One of the unique features of the Argentinian team is that you investigate only if family members of the missing give you permission, and then the families remain involved in the process.
Something we've seen in every country where we've been is that in human rights cases the families had a very tense relationship with official forensic experts. There had been cases in which doctors have actively participated with the police during torture or changing or obscuring death certificates. For example, they would say someone died of cardiac arrest but then when we exhumed the body, it has five bullets in it.
In the U.S., family members can be among the suspects of a crime. That's not the case in most human rights investigations we've participated in, but the families are normally being harassed, misinformed and stigmatized by officials, by society and so on because of what happened to them. They don't need any more of that. We often find ourselves having to review cases not necessarily because the results are wrong, but because the relationship between the officials and the families are so bad.
We realized we have to be extremely transparent with relatives of human rights victims. We have to tell them what we're finding as long as they want to know; it's their right. So little by little, without actually having that as a goal, we started to develop this approach of working in a very close relationship with family.
How have genetic technologies changed the way you work?
Enormously. The people who disappeared in Argentina, they were almost all in their 20s and early 30s and pretty healthy, so it was very hard to find features that distinguished them. We started using mitochondrial DNA in the 1990s but were only doing three or four cases a year with the pro bono work of U.S. and U.K. laboratories. After the Bosnian War and the World Trade Center attacks, forensic DNA technologies became much cheaper, faster and more accessible. We joined with teams in Peru and Guatemala to put together a project called the Latin American Initiative for the Identification of the Disappeared and got funding from [the] U.S. Congress in 2008. This allowed us to start our own DNA laboratory and send other bone samples to the same laboratory that processed the remains from the World Trade Center. We have gotten nearly 518 positive identifications, always through a multidisciplinary approach but where often genetics has been crucial, and we have about 750 still to be identified.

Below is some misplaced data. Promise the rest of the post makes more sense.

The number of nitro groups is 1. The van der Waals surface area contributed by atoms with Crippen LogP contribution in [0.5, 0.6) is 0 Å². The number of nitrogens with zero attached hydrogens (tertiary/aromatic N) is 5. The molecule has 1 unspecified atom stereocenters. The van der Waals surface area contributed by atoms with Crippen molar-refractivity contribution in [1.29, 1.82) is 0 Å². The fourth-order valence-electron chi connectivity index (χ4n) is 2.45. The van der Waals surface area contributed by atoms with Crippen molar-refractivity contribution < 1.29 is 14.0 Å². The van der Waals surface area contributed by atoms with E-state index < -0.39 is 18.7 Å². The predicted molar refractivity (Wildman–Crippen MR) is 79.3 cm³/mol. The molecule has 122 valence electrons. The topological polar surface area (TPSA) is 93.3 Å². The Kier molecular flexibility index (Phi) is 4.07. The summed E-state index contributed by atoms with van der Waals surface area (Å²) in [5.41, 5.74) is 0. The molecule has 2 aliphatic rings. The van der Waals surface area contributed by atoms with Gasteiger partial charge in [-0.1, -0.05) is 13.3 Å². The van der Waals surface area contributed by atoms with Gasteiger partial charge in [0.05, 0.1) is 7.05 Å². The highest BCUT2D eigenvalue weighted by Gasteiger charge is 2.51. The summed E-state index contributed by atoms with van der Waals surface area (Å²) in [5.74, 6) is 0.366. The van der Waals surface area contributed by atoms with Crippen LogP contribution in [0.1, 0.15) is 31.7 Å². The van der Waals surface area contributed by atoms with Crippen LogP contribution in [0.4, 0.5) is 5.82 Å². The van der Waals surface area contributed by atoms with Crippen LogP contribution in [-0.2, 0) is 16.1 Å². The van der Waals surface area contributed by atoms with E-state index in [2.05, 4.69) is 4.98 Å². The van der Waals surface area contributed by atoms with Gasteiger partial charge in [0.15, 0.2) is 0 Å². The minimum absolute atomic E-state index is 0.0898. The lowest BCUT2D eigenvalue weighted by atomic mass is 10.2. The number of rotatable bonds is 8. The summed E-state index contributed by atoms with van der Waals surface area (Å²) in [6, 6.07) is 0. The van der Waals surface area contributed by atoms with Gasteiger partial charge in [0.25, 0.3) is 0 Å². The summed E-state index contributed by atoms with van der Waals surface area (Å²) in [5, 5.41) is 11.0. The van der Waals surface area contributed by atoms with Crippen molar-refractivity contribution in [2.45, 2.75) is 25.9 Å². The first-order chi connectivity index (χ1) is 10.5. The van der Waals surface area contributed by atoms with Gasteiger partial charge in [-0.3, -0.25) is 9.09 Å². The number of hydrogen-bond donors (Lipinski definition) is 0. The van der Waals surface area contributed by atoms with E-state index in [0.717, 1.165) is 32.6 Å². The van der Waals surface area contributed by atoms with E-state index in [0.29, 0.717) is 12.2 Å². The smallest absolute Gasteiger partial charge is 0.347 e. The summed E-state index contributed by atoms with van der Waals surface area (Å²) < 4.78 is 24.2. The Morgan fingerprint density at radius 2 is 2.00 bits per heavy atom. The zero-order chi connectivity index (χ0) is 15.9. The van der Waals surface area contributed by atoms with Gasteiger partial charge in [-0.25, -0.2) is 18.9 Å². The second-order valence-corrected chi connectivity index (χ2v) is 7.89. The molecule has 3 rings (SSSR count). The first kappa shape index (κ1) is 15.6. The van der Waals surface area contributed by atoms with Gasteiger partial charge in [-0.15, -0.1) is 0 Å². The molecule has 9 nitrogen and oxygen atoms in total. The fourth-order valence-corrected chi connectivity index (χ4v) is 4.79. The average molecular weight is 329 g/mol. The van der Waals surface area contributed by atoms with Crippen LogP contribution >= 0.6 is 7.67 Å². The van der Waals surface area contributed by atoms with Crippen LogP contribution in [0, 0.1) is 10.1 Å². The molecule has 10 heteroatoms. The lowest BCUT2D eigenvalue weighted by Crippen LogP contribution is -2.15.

In 1992, you opened the team's New York office and began working on more international projects. What has been the biggest obstacle to expanding these approaches to human rights investigations around the world?
The main problem is always access. If there isn't the political will to investigate a crime, you may have all the evidence in the world, you may have all the experts, all the funding, but you're not going to be able to do it.
That's a good summary of the Campo Algodonero case in Mexico. How did you become involved in that project?
The case involved analysis of seven of eight female remains found in 2011 [in] a cotton field in the outskirts of Ciudad Juárez. We worked on this case at the request of families that had doubts about the identification of the remains they had received from the prosecutor's office. In fact some of them had so much doubt that they did not collect the remains from the morgue. Others decided they should just keep the remains and preserve them for a time when it could be investigated better. This case was part of a larger project to examine unidentified remains dating back to 1993.